The council also discussed progress in the search for an accounting firm that would perform more comprehensive audits than the Pasadena CPA firm of McGladrey & Pullen had, including yearly reviews of internal financial controls and management practices. The firm, which also is invited to submit bids, never found the cut receipts or misspending. Spokesmen for the auditors later told the city that they were not paid to perform such a thorough audit.

The council also agreed to fund a comprehensive audit of District-1A, which financed Bradbury Estates' guards for a decade.

The Whittier accounting firm was retained to produce an audit of where the money went as well as explore the history of the district--how it shifted from a direct assessment paid for only by those who received services, to a district supported by general county property tax.

"We have to find out where the money came from, and where it was spent," said Don Burnett, president of the Woodlyn Lane Assn., a vocal opponent of the taxpayer dollars spent to guard his neighbors' gate up the hill, while his association pays for its own gate and does not have guards.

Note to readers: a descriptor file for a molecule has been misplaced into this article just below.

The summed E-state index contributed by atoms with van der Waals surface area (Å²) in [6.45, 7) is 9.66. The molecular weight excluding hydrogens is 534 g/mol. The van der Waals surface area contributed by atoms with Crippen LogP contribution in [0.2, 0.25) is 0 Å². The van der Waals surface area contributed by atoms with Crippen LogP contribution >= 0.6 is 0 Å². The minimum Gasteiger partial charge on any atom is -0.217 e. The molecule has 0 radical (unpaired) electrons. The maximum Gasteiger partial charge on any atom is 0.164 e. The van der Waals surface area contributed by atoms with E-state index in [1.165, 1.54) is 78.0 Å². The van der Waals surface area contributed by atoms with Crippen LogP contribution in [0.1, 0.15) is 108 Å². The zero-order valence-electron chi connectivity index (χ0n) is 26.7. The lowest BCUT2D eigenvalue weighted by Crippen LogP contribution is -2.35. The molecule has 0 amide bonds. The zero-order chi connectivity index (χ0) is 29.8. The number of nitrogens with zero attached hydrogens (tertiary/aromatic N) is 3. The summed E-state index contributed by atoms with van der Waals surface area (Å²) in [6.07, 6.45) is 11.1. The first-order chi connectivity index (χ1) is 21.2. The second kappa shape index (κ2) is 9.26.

The council received a brief report from City Atty. C. Edward Dilkes on the ongoing district attorney's investigation of Vollaire, but he said it remains unclear when or if she will be indicted.

In closed session, the council also plodded through negotiations with Vollaire's attorney, Rayford Fountain, on possible restitution by his client.

"We are continuing to insist on full restitution, including interest," Wilson said.

Fountain said he planned to offer the city $40,000, which Dilkes has said is not acceptable. A report by McGladrey & Pullen estimated the misspent funds to be at least $84,000.

Copyright © 2019, Los Angeles Times
EDITION: California | U.S. & World